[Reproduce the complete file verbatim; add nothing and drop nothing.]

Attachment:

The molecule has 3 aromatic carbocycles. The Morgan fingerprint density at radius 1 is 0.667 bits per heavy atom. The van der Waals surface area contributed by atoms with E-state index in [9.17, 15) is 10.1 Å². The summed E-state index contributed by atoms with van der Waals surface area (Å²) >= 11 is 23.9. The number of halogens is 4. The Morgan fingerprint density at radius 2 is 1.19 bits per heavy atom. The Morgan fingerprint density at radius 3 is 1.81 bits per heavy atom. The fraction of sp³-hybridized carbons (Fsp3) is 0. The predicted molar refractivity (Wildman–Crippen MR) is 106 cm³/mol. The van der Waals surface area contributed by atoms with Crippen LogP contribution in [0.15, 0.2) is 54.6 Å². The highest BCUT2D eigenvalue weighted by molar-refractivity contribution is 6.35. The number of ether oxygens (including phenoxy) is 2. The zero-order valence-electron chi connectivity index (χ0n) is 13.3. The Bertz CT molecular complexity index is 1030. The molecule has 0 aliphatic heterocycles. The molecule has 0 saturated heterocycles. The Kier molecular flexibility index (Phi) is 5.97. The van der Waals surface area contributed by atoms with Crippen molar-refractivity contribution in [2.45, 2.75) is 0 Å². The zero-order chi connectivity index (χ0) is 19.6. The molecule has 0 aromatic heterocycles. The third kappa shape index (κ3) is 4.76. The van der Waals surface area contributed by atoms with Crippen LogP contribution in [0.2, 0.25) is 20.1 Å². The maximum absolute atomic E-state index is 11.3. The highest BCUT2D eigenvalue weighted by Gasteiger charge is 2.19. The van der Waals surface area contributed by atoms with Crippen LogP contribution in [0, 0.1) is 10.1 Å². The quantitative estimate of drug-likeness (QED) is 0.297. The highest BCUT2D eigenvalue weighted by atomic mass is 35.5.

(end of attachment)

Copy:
The molecule has 3 aromatic carbocycles. The Morgan fingerprint density at radius 1 is 0.667 bits per heavy atom. The van der Waals surface area contributed by atoms with E-state index in [9.17, 15) is 10.1 Å². The summed E-state index contributed by atoms with van der Waals surface area (Å²) >= 11 is 23.9. The number of halogens is 4. The Morgan fingerprint density at radius 2 is 1.19 bits per heavy atom. The Morgan fingerprint density at radius 3 is 1.81 bits per heavy atom. The fraction of sp³-hybridized carbons (Fsp3) is 0. The predicted molar refractivity (Wildman–Crippen MR) is 106 cm³/mol. The van der Waals surface area contributed by atoms with Crippen LogP contribution in [0.15, 0.2) is 54.6 Å². The highest BCUT2D eigenvalue weighted by molar-refractivity contribution is 6.35. The number of ether oxygens (including phenoxy) is 2. The zero-order valence-electron chi connectivity index (χ0n) is 13.3. The Bertz CT molecular complexity index is 1030. The molecule has 0 aliphatic heterocycles. The molecule has 0 saturated heterocycles. The Kier molecular flexibility index (Phi) is 5.97. The van der Waals surface area contributed by atoms with Crippen molar-refractivity contribution in [2.45, 2.75) is 0 Å². The zero-order chi connectivity index (χ0) is 19.6. The molecule has 0 aromatic heterocycles. The third kappa shape index (κ3) is 4.76. The van der Waals surface area contributed by atoms with Crippen LogP contribution in [0.2, 0.25) is 20.1 Å². The maximum absolute atomic E-state index is 11.3. The highest BCUT2D eigenvalue weighted by Gasteiger charge is 2.19. The van der Waals surface area contributed by atoms with Crippen LogP contribution in [0, 0.1) is 10.1 Å². The quantitative estimate of drug-likeness (QED) is 0.297. The highest BCUT2D eigenvalue weighted by atomic mass is 35.5.